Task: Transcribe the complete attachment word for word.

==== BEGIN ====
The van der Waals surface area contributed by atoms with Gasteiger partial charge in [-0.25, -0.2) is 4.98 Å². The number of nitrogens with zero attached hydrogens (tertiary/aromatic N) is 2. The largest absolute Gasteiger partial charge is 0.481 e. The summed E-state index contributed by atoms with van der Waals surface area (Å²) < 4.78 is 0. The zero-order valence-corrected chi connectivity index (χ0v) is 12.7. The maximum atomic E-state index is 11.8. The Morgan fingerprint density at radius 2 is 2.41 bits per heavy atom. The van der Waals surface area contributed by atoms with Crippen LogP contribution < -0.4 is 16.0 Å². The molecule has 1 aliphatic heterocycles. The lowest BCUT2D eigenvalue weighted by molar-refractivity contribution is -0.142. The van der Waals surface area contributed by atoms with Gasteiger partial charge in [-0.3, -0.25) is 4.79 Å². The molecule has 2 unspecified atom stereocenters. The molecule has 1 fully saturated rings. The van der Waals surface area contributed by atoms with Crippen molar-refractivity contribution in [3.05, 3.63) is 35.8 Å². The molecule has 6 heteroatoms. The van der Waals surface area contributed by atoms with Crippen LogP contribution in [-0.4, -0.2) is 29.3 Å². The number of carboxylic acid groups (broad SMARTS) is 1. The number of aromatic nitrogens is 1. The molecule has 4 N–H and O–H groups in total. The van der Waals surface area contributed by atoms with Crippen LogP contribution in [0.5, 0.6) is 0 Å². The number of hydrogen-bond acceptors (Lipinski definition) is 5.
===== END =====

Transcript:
The van der Waals surface area contributed by atoms with Gasteiger partial charge in [-0.25, -0.2) is 4.98 Å². The number of nitrogens with zero attached hydrogens (tertiary/aromatic N) is 2. The largest absolute Gasteiger partial charge is 0.481 e. The summed E-state index contributed by atoms with van der Waals surface area (Å²) < 4.78 is 0. The zero-order valence-corrected chi connectivity index (χ0v) is 12.7. The maximum atomic E-state index is 11.8. The Morgan fingerprint density at radius 2 is 2.41 bits per heavy atom. The van der Waals surface area contributed by atoms with Crippen LogP contribution < -0.4 is 16.0 Å². The molecule has 1 aliphatic heterocycles. The lowest BCUT2D eigenvalue weighted by molar-refractivity contribution is -0.142. The van der Waals surface area contributed by atoms with Gasteiger partial charge in [-0.3, -0.25) is 4.79 Å². The molecule has 2 unspecified atom stereocenters. The molecule has 1 fully saturated rings. The van der Waals surface area contributed by atoms with Crippen molar-refractivity contribution in [3.05, 3.63) is 35.8 Å². The molecule has 6 heteroatoms. The van der Waals surface area contributed by atoms with Crippen LogP contribution in [-0.4, -0.2) is 29.3 Å². The number of carboxylic acid groups (broad SMARTS) is 1. The number of aromatic nitrogens is 1. The molecule has 4 N–H and O–H groups in total. The van der Waals surface area contributed by atoms with Crippen LogP contribution in [0.5, 0.6) is 0 Å². The number of hydrogen-bond acceptors (Lipinski definition) is 5.